The story of Joaquin Murieta
The story of Joaquin Murieta and his fellow criminals began, later glorified as heroes of resistance to American expansion. Arrows of the Wild West. Sheriffs, bandits, cowboys, gunfighters California gangster.…

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Cowboys and Wild West Indians
On the very hot day of June 12, the equally hot annual Wild Western Festival was held for the fifth time in the Mozhaisk District of the Moscow Region on…

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Last cowboys
Cowboy culture was born in the 1800s and, thanks to its isolation, has become a completely unique, distinctive culture. Hawaiian cowboys have their own music, rituals and language. Recent years…

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Unlikely story

In the winter of 1869, the seventeen-year-old Hardin drove into Tovash – one of the many towns where brothels, saloons and gambling houses worked around the clock. Hardin, as always, did not have to look for trouble for a long time. At the card table, he managed to outright beat Jim Bradley, the leader of a gang that had long established its laws in Tovash. Bradley refused to pay the “impudent jerk.” Moreover, he forced Wes to take off his shoes and kicked him barefoot into the street. It could not have crossed his mind that the “arrogant jerk” would soon return with a gun in his hands and kill him in cold blood.

Fleeing from friends Bradley, Hardin went to the Texas town of Koss. How he ended up in bed some local lady during the day is unknown, but her roommate saw their love joy through the window. Continue reading

Rare minutes of rest at the ranch

He was taken to Lincoln, accompanied by heavy security. Lawyers feared that someone would try to save Billy, but there was no one to save him – all his close friends had been killed by then. Now he could only rely on himself. Among his guards were people who had fought on the side of Dolan in the past: Bill Matthews, Bob Olinger and John Kinney, deservedly nicknamed the “king of cattle stealers.” Along the way, they did not miss the slightest opportunity to mock the captive.

Since Lincoln did not have its own prison, Billy was chained up on the second floor of the courthouse [26]. There were no bars on windows or doors, but Pat Garrett and his two assistants, Bob Olinger and James Bell, vigilantly guarded. For greater reliability, Billy was additionally chained to an iron ring driven into the floor in the center of the room. Continue reading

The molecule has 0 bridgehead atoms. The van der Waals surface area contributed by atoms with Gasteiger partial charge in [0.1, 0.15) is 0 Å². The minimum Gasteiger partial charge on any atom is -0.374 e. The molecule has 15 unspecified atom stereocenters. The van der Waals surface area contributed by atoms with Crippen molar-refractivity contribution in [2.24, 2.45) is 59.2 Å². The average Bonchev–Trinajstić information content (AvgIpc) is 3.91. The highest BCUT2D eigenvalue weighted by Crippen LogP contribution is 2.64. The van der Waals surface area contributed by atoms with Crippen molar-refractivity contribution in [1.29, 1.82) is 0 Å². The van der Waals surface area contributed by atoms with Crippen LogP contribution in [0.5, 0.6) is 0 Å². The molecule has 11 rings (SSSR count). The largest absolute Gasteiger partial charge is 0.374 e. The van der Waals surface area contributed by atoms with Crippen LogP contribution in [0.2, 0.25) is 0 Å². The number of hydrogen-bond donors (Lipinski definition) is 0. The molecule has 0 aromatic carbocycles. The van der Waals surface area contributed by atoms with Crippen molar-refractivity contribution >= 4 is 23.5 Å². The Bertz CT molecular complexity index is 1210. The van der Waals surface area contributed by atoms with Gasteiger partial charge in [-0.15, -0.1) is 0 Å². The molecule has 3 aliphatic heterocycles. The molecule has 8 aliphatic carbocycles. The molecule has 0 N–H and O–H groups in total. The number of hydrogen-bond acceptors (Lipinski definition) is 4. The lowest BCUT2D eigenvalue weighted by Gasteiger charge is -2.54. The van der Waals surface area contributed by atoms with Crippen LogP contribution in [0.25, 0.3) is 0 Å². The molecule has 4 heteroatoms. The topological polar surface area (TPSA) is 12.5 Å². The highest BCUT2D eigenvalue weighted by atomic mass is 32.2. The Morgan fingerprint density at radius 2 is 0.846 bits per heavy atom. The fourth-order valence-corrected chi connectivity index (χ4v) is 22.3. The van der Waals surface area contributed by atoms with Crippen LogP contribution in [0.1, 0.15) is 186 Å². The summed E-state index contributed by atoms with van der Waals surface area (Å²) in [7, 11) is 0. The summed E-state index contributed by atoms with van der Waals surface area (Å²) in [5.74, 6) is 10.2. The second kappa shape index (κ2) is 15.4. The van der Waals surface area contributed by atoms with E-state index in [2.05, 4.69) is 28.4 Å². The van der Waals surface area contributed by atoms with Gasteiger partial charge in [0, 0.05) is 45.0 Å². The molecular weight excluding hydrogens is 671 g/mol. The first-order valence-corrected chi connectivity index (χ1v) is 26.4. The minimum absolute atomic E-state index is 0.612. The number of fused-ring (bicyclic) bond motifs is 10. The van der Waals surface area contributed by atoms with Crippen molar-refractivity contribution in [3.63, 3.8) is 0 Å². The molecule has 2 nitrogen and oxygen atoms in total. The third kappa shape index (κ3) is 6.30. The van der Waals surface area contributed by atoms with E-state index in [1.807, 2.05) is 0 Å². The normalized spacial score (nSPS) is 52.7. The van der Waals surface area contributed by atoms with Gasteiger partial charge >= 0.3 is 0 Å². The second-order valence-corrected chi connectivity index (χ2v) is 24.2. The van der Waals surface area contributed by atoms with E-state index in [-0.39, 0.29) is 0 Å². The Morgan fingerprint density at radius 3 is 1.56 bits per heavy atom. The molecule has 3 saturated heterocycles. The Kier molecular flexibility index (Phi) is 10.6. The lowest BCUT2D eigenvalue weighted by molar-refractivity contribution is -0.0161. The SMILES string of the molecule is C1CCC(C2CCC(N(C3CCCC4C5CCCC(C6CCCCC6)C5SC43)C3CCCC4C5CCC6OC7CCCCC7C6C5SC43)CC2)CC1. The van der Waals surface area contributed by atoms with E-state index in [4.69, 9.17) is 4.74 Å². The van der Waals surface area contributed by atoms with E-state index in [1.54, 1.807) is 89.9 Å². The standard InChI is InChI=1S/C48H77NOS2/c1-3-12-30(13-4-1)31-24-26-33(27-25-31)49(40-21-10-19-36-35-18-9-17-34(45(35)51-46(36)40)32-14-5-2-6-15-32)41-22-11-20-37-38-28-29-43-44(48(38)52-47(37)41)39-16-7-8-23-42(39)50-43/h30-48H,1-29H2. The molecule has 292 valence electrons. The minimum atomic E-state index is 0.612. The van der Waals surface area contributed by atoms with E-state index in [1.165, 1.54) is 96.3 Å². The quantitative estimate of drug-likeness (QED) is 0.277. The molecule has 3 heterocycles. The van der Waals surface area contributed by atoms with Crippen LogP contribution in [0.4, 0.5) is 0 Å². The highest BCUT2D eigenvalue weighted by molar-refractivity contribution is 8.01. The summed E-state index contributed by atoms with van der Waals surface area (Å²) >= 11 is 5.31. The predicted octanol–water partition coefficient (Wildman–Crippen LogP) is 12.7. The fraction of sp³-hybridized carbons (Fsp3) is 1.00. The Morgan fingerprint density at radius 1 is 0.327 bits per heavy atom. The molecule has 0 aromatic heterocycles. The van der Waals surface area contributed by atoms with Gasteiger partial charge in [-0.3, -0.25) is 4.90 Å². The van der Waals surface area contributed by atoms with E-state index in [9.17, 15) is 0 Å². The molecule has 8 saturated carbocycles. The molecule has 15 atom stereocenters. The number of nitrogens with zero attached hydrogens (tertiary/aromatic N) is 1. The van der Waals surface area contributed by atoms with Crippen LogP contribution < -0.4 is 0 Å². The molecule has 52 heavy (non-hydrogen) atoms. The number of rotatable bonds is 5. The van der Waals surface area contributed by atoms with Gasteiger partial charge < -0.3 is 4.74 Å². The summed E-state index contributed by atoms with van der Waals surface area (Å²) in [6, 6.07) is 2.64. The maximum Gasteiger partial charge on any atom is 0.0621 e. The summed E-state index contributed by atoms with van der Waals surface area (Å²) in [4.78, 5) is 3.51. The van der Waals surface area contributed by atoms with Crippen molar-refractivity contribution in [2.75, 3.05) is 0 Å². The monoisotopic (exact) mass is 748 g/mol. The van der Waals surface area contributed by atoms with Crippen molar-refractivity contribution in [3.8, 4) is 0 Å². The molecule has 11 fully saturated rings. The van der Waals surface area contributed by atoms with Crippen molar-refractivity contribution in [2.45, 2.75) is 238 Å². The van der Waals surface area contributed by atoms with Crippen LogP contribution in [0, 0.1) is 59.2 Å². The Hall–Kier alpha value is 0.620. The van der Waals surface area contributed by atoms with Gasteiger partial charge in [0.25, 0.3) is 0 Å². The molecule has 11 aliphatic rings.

Lincoln War

When in August 1877 they again collided in one of the saloons, Cahill behaved as usual. Quite a bit of a grin, he called Billy bad words, to which he heard a couple of unpleasant expressions in response. Cahill could not stand it. He jumped out of the chair, rushed to Billy, knocked him down, pressed him to the floor and began to beat him in the face. He was beside himself with anger. A little more, and he would have crippled the thin guy with heavy fists, but Billy did not give him that time. He no longer wanted to endure bullying. Releasing his right hand from under the villain who had landed on him, Billy grabbed his revolver, pressed the barrel into his thick belly and pulled the trigger. Cahill roared in pain and fell to his side. Billy did not lose precious seconds, slipped out from under a mortally wounded enemy and ran out of the doors of the saloon. Frightened, he jumped onto the nearest horse and rode out of town. He later apologized for returning this horse to its owner. Continue reading

Сowboy tradition
It so happened that the unprecedented popularity of Winnethe (the first volume of the trilogy was written in 1893) coincided with the discovery (or creation) of the idealized cowboy of…

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Europeans were still more attracted by Indians
Cowboy did become a frequent hero of tabloid novels and large-circulation newspapers in the 1870–80s, but, as Lonn Taylor convincingly showed, his image, although heroic, was not uniform. In the…

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Unlikely story
In the winter of 1869, the seventeen-year-old Hardin drove into Tovash - one of the many towns where brothels, saloons and gambling houses worked around the clock. Hardin, as always,…

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Cowboy
Cowboy (cowboy) (English cowboy, from cow - "cow" and boy - "guy") - the name used in the Wild West of the United States in relation to the herdsmen of…

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